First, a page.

But Summers highlights a serious concern many economists agree on: the deluge of government money combined with the end of the coronavirus pandemic could produce a surprisingly hot economy, with unexpected consequences. “The combination of these generous benefits with households being vaccinated, households wanting to go spend money and have fun, and pent-up savings will lead to significant increases in demand throughout the economy,” says economist Michael Strain of the right-leaning American Enterprise Institute. “The economy’s going to go through a process of reallocation.”

President Joe Biden talks with reporters after arriving on the South Lawn of the White House, Monday, Feb. 8, 2021, in Washington. (AP Photo/Evan Vucci)
President Joe Biden talks with reporters after arriving on the South Lawn of the White House, Monday, Feb. 8, 2021, in Washington. (AP Photo/Evan Vucci)

Widespread inflation hasn’t been a problem since the late 1980s, at least, and there have been many mistaken warnings of its return. Globalization and digitization have tamped down prices on many products and services for the last 30 years. So there are good reasons to be skeptical of looming price spikes.

But inflation doesn’t have to ravage household budgets to cause a problem. It just needs to exceed the Federal Reserve’s inflation target of around 2% for awhile. If the Fed felt inflation was getting too high, and likely to stay there, it would have to start tightening monetary policy sooner than markets expect, which could, in turn, stifle the recovery. That’s the one-two punch Summers is worried about.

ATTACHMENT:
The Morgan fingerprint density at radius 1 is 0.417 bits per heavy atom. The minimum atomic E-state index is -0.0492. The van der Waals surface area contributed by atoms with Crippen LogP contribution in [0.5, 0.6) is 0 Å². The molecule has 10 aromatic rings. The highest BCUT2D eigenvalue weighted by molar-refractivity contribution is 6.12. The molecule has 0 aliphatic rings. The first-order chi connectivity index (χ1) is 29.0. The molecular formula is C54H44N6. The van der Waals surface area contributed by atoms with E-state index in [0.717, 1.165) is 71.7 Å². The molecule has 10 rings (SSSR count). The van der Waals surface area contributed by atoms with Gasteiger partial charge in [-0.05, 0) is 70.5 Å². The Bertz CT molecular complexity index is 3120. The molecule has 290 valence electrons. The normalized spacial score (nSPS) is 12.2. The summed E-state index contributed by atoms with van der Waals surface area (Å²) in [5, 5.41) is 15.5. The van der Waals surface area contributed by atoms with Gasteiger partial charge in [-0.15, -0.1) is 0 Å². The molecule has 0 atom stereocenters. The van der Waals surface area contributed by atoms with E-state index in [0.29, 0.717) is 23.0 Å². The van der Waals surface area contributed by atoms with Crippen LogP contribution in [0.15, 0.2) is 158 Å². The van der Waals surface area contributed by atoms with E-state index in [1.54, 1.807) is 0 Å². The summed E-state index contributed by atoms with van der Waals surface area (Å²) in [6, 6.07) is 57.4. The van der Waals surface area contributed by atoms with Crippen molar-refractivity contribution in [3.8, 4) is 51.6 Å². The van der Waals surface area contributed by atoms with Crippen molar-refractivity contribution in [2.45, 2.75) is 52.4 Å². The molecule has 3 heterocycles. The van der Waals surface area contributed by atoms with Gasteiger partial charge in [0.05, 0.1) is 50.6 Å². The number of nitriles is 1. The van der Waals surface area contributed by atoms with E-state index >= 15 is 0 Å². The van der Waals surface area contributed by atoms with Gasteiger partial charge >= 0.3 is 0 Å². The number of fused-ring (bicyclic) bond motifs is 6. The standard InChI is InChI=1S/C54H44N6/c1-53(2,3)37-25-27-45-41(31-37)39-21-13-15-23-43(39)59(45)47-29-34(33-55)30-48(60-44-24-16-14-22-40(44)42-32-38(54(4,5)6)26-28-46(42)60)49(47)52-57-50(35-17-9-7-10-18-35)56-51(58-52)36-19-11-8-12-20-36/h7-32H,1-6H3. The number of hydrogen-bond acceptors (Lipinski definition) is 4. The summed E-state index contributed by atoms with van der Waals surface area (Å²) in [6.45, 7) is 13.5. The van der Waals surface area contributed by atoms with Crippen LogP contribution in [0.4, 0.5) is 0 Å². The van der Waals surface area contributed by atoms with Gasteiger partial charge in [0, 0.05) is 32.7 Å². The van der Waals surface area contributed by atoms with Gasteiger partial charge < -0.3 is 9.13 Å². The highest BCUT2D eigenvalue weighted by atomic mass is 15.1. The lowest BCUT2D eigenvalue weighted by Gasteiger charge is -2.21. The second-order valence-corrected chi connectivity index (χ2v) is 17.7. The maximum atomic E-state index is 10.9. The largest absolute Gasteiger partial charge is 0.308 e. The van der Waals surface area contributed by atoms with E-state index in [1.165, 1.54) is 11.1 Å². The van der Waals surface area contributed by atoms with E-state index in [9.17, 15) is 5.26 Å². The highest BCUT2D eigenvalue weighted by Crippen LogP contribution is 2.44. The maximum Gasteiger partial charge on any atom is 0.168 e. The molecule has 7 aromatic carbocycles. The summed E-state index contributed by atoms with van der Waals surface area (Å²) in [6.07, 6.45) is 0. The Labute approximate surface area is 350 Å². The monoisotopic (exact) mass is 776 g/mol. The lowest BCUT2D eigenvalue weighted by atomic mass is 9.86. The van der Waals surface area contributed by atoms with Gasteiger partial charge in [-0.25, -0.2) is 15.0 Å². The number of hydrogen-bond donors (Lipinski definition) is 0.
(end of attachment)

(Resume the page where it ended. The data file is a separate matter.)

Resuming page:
So the real question is whether too much stimulus spending could cause inflation beyond what the Fed is willing to tolerate. There’s no clear answer, because the government has never in modern times pumped as much money into the economy as it has in the last year. Through several relief and stimulus measures, Congress has so far injected more than $4 trillion into the economy. If Biden gets the bill he wants, the total will be closer to $6 trillion. The stimulus bill Congress passed in 2009, amid the Great Recession, was just $787 billion, by comparison.

Many economists now think there wasn’t enough stimulus spending during the Great Recession, which is why it took six years for employment to reach pre-recession levels, and longer for incomes to recover. Congress has gotten the message, though, with five times as much stimulus spending during the coronavirus downturn as in 2009. That will reach 7x if the Biden measure becomes law, which seems likely. The 2009 stimulus bill didn’t produce inflation, but it was nowhere near $6 trillion, either.